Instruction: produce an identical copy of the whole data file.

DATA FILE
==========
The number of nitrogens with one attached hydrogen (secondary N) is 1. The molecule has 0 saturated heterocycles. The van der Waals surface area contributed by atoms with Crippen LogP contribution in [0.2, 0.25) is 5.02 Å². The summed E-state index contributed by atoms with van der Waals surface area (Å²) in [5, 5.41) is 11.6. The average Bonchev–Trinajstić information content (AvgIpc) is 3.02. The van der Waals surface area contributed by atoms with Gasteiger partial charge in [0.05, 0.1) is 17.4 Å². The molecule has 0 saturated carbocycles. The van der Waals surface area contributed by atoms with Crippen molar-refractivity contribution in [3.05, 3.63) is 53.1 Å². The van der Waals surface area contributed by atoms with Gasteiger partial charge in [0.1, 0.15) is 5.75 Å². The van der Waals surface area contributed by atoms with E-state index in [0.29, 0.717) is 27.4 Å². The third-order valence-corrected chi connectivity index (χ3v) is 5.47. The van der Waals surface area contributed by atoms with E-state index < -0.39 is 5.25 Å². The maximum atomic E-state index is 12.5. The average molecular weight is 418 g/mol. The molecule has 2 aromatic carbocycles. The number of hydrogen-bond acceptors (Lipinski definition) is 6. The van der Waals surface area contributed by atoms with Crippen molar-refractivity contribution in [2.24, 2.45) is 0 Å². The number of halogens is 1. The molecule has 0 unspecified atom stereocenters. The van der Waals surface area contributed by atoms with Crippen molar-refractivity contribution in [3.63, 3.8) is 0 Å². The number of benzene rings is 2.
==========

The number of nitrogens with one attached hydrogen (secondary N) is 1. The molecule has 0 saturated heterocycles. The van der Waals surface area contributed by atoms with Crippen LogP contribution in [0.2, 0.25) is 5.02 Å². The summed E-state index contributed by atoms with van der Waals surface area (Å²) in [5, 5.41) is 11.6. The average Bonchev–Trinajstić information content (AvgIpc) is 3.02. The van der Waals surface area contributed by atoms with Gasteiger partial charge in [0.05, 0.1) is 17.4 Å². The molecule has 0 saturated carbocycles. The van der Waals surface area contributed by atoms with Crippen molar-refractivity contribution in [3.05, 3.63) is 53.1 Å². The van der Waals surface area contributed by atoms with Gasteiger partial charge in [0.1, 0.15) is 5.75 Å². The van der Waals surface area contributed by atoms with E-state index in [0.29, 0.717) is 27.4 Å². The third-order valence-corrected chi connectivity index (χ3v) is 5.47. The van der Waals surface area contributed by atoms with E-state index < -0.39 is 5.25 Å². The maximum atomic E-state index is 12.5. The average molecular weight is 418 g/mol. The molecule has 2 aromatic carbocycles. The number of hydrogen-bond acceptors (Lipinski definition) is 6. The van der Waals surface area contributed by atoms with Crippen molar-refractivity contribution in [2.24, 2.45) is 0 Å². The number of halogens is 1. The molecule has 0 unspecified atom stereocenters. The van der Waals surface area contributed by atoms with Crippen molar-refractivity contribution in [3.63, 3.8) is 0 Å². The number of benzene rings is 2.